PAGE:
Commonly known as the Great Indian Desert, the Thar Desert in northwest India is considered the seventh largest desert in the world, comprising a total of 77,220 square miles, according to Indianetzone. Although the desert is very inhospitable to plants and animals, a number of hardy flora species do survive in its harsh, windy climate. Populations of these plants occur mostly in scattered clumps that increase with the arrival of rainfall.
This erect desert shrub can reach a height of 10 feet when fully grown and has multiple shoots that extend from its root structure. Like all Thar Desert plants, acacia jacquemontii is extremely hardy and able to tolerate high winds, extreme temperatures and long droughts. Between February and May the acacia jacquemontii sprouts sweet-scented yellow flowers. This plant's fast growing taproots enable it to extract moisture from the lower soil layers and stay green throughout the dry season.
This small green shrub is found in the Thar Desert and grows in dense thickets between 4 and 6 feet tall and between 1 and 2 feet wide. This frost-hardy plant can withstand high winds and extremely dry soil. People in the region use calligonum polygonoides to feed livestock, make charcoal and prepare the Indian condiment known as raita. Calligonum polygonoides buds are also eaten with salt and buttermilk, and its flowers can be used to make bread. Overgrazing and sand mining have put the calligonum polygonoides under threat in recent years.
Dactyloctenium scindicum is a mat-forming perennial shrub commonly found in the Thar Desert. The plant grows between 2.76 and 17.72 inches tall and produces leaves that are 0.4 to 4.3 inches long and 0.06 to 0.1 inches wide. Dactyloctenium scindicum also produces small flowered spikelets between 0.16 and 0.31 inches long. The altitude range for the dactyloctenium scindicum is between 197 and 2,723 feet. This plant grows primarily in sandy soils found in brushland and dry grasslands throughout the Thar Desert region.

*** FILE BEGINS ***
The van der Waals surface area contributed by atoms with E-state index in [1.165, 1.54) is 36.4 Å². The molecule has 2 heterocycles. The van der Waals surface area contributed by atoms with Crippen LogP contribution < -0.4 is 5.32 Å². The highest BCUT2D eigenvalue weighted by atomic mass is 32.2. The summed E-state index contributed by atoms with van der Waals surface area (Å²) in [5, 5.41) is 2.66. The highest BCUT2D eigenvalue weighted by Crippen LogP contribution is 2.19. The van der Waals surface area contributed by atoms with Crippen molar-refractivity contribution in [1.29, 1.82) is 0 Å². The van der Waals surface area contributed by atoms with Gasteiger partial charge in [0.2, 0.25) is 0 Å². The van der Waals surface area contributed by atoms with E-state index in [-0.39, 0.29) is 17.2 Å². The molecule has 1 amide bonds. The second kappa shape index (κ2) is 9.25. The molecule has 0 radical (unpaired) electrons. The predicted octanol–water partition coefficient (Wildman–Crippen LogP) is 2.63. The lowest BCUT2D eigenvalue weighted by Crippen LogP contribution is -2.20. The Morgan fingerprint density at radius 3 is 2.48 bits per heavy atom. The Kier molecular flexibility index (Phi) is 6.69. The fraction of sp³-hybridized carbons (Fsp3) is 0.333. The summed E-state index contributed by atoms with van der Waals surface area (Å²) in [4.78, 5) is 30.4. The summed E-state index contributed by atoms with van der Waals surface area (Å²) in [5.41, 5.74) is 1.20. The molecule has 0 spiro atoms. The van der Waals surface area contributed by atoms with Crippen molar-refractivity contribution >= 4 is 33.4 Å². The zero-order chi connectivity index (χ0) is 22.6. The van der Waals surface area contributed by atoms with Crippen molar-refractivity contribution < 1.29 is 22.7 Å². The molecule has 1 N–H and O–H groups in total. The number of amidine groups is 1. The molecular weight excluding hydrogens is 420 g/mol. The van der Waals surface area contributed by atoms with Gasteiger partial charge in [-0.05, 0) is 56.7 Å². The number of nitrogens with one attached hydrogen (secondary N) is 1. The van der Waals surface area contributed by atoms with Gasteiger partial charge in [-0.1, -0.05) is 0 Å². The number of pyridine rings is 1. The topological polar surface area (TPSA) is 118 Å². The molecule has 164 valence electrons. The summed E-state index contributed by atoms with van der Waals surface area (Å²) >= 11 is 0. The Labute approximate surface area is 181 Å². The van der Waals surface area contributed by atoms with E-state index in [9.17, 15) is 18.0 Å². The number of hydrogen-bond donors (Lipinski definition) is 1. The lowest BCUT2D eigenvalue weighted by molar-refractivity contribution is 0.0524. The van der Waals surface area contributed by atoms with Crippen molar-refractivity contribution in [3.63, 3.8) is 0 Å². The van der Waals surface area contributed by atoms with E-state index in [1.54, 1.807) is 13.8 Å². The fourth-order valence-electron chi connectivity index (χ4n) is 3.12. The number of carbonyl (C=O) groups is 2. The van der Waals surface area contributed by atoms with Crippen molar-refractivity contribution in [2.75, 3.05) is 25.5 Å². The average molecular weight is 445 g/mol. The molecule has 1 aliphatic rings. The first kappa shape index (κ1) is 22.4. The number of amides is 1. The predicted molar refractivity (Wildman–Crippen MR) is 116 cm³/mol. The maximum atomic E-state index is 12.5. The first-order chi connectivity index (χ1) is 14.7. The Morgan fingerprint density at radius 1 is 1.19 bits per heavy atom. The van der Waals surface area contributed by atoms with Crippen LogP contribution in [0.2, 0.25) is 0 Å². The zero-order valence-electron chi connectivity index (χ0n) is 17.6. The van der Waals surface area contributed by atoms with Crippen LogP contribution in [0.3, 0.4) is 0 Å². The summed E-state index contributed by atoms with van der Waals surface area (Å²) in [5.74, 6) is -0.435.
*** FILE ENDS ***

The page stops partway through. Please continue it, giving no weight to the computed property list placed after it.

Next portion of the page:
Commonly known as honey tree, desert teak or marwar teak, this deciduous, nearly evergreen tree grows on hill slopes, sand dunes and ravines throughout the Thar Desert region. Its narrow, sword-shaped leaves grow between 2 and 4.72 inches long. Roheda also produces tubular orange, yellow and red flowers that appear in the springtime. People in the region mainly use roheda for timber, firewood and charcoal. Its leaves, flowers and fruit also provide food for goats, sheep and camels. The plant also has medicinal benefits and is used to treat syphilis, urinary infections, gonorrhea, liver diseases, leucoderma, enlargement of the spleen and abscess.
- Photo Credit Win Initiative/Photodisc/Getty Images
Animals of the Thar Desert
The Thar Desert is located in parts of India and Pakistan and is known as the Great Indian Desert. It is bounded...
Facts About Deserts
Some deserts, such as the Mojave and the Sahara, are sandy, sun-baked wastelands; others, such as the frigid polar deserts of Antarctica...
Saudi Arabia Desert Plants
To many the word desert is synonymous with barren and desolate; an assessment that couldn't be further from the truth. From the...
Desert Plants of India
The desert region of India is represented by the Thar desert. The Thar desert is made up of barren stretches of land,...
Animals & Plants Found in the Gibson Desert
The Gibson Desert is a 156,300-square-kilometer region in Western Australia. It has a very small populuation, representing less than three percent of...
Ten Facts on Hot Deserts
Hot deserts are dispersed throughout the world on four of the seven continents. Hot deserts are classified as subtropical biomes meaning the...
Endangered Plants of Rajasthan
Rajasthan is the largest state in the Republic of India. Most of the Great Indian Desert is located inside Rajasthan, as are...
List of Deserts in India
India's dry desert landscape has given rise to great civilizations and is an area of extreme climates and inhospitable terrain. Arid desert...